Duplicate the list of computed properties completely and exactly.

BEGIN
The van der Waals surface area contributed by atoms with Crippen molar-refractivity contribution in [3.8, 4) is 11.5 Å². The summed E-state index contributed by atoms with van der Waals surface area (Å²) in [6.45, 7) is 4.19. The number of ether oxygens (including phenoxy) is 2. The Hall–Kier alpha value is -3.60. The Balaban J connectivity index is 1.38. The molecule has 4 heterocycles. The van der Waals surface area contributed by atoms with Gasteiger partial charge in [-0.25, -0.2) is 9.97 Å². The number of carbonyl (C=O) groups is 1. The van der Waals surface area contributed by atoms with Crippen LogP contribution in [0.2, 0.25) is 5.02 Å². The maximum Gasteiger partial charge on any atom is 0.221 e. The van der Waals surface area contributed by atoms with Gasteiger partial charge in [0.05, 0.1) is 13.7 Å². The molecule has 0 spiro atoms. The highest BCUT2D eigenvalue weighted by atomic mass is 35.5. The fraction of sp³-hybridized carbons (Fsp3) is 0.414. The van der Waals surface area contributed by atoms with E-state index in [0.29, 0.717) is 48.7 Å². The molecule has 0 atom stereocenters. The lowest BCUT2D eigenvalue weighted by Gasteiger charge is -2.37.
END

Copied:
The van der Waals surface area contributed by atoms with Crippen molar-refractivity contribution in [3.8, 4) is 11.5 Å². The summed E-state index contributed by atoms with van der Waals surface area (Å²) in [6.45, 7) is 4.19. The number of ether oxygens (including phenoxy) is 2. The Hall–Kier alpha value is -3.60. The Balaban J connectivity index is 1.38. The molecule has 4 heterocycles. The van der Waals surface area contributed by atoms with Gasteiger partial charge in [-0.25, -0.2) is 9.97 Å². The number of carbonyl (C=O) groups is 1. The van der Waals surface area contributed by atoms with Crippen LogP contribution in [0.2, 0.25) is 5.02 Å². The maximum Gasteiger partial charge on any atom is 0.221 e. The van der Waals surface area contributed by atoms with Gasteiger partial charge in [0.05, 0.1) is 13.7 Å². The molecule has 0 spiro atoms. The highest BCUT2D eigenvalue weighted by atomic mass is 35.5. The fraction of sp³-hybridized carbons (Fsp3) is 0.414. The van der Waals surface area contributed by atoms with E-state index in [0.29, 0.717) is 48.7 Å². The molecule has 0 atom stereocenters. The lowest BCUT2D eigenvalue weighted by Gasteiger charge is -2.37.